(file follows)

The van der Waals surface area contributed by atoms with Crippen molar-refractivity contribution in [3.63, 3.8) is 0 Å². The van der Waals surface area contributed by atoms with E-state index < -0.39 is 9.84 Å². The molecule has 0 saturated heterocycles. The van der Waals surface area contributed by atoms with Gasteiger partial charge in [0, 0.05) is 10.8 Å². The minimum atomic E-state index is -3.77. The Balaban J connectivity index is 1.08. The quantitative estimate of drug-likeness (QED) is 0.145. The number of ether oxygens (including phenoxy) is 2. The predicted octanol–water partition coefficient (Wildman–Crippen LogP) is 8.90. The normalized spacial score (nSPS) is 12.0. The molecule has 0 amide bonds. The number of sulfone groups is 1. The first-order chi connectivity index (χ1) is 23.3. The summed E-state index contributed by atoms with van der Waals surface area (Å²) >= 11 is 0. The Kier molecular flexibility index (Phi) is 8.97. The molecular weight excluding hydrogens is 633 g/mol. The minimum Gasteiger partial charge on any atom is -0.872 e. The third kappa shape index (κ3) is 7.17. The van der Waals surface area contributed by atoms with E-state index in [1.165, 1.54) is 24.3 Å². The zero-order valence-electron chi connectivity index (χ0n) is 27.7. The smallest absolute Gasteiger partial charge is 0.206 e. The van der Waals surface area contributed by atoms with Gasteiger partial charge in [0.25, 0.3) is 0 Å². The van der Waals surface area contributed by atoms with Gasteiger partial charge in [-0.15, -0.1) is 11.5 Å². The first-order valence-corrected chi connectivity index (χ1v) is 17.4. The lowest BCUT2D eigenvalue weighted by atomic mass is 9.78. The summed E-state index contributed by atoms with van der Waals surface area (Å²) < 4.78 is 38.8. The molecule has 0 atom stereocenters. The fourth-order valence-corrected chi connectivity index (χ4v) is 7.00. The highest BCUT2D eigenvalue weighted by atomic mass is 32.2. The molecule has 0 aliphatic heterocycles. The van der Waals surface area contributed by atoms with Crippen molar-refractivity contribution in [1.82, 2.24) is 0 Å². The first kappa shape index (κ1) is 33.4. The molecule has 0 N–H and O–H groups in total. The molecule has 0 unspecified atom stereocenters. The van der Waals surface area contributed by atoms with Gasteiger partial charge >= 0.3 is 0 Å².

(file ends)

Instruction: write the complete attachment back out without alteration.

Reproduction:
The van der Waals surface area contributed by atoms with Crippen molar-refractivity contribution in [3.63, 3.8) is 0 Å². The van der Waals surface area contributed by atoms with E-state index < -0.39 is 9.84 Å². The molecule has 0 saturated heterocycles. The van der Waals surface area contributed by atoms with Gasteiger partial charge in [0, 0.05) is 10.8 Å². The minimum atomic E-state index is -3.77. The Balaban J connectivity index is 1.08. The quantitative estimate of drug-likeness (QED) is 0.145. The number of ether oxygens (including phenoxy) is 2. The predicted octanol–water partition coefficient (Wildman–Crippen LogP) is 8.90. The normalized spacial score (nSPS) is 12.0. The molecule has 0 amide bonds. The number of sulfone groups is 1. The first-order chi connectivity index (χ1) is 23.3. The summed E-state index contributed by atoms with van der Waals surface area (Å²) >= 11 is 0. The Kier molecular flexibility index (Phi) is 8.97. The molecular weight excluding hydrogens is 633 g/mol. The minimum Gasteiger partial charge on any atom is -0.872 e. The third kappa shape index (κ3) is 7.17. The van der Waals surface area contributed by atoms with E-state index in [1.165, 1.54) is 24.3 Å². The zero-order valence-electron chi connectivity index (χ0n) is 27.7. The smallest absolute Gasteiger partial charge is 0.206 e. The van der Waals surface area contributed by atoms with Gasteiger partial charge in [0.25, 0.3) is 0 Å². The van der Waals surface area contributed by atoms with Gasteiger partial charge in [-0.15, -0.1) is 11.5 Å². The first-order valence-corrected chi connectivity index (χ1v) is 17.4. The lowest BCUT2D eigenvalue weighted by atomic mass is 9.78. The summed E-state index contributed by atoms with van der Waals surface area (Å²) < 4.78 is 38.8. The molecule has 0 atom stereocenters. The fourth-order valence-corrected chi connectivity index (χ4v) is 7.00. The highest BCUT2D eigenvalue weighted by atomic mass is 32.2. The molecule has 0 aliphatic heterocycles. The van der Waals surface area contributed by atoms with Crippen molar-refractivity contribution in [1.82, 2.24) is 0 Å². The first kappa shape index (κ1) is 33.4. The molecule has 0 N–H and O–H groups in total. The molecule has 0 unspecified atom stereocenters. The van der Waals surface area contributed by atoms with Gasteiger partial charge >= 0.3 is 0 Å².